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  • 14 February 2019
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  • 13 February 2019
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  • 6 February 2019
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  • 6 February 2019
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  • 4 February 2019
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  • 16 January 2019
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  • 14 January 2019
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  • 13 January 2019
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  • 13 January 2019
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  • 12 January 2019
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  • 10 January 2019
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  • 7 January 2019
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  • 6 January 2019
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  • 4 January 2019
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  • 3 January 2019
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  • 2 January 2019
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  • 31 December 2018
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  • 30 December 2018
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  • 26 December 2018
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  • 24 December 2018
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  • 24 December 2018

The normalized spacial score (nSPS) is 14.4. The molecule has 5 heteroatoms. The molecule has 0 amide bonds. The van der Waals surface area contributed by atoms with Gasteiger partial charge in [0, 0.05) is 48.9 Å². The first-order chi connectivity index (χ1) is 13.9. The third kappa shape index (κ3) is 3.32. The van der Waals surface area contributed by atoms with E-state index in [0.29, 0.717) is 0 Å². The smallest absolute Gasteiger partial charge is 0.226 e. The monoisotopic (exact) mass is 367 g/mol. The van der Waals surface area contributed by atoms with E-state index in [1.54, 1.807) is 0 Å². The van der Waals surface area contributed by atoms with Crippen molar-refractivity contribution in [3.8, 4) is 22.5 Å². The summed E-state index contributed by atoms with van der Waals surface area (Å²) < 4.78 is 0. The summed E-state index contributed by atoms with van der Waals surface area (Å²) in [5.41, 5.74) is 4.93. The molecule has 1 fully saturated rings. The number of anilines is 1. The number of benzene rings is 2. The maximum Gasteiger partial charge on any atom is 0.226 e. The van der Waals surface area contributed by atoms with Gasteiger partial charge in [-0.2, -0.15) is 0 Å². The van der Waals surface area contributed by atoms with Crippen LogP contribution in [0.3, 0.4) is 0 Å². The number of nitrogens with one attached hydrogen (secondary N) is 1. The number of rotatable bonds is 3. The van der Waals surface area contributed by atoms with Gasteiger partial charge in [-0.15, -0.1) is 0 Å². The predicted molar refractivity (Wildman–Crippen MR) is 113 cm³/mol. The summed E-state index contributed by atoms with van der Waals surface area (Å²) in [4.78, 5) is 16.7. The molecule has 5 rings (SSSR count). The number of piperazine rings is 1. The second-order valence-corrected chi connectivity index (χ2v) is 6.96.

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  • 23 December 2018
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  • 22 December 2018
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  • 22 December 2018
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  • 20 December 2018
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  • 20 December 2018
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  • 19 December 2018
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  • 19 December 2018
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  • 11 December 2018
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  • 22 November 2018
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  • 14 November 2018
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  • 7 November 2018
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  • 29 October 2018
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  • 22 October 2018
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  • 16 October 2018
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  • 30 September 2018
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  • 27 September 2018
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  • 13 September 2018
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  • 7 September 2018
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  • 7 September 2018
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  • 6 September 2018
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  • 6 September 2018
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  • 4 September 2018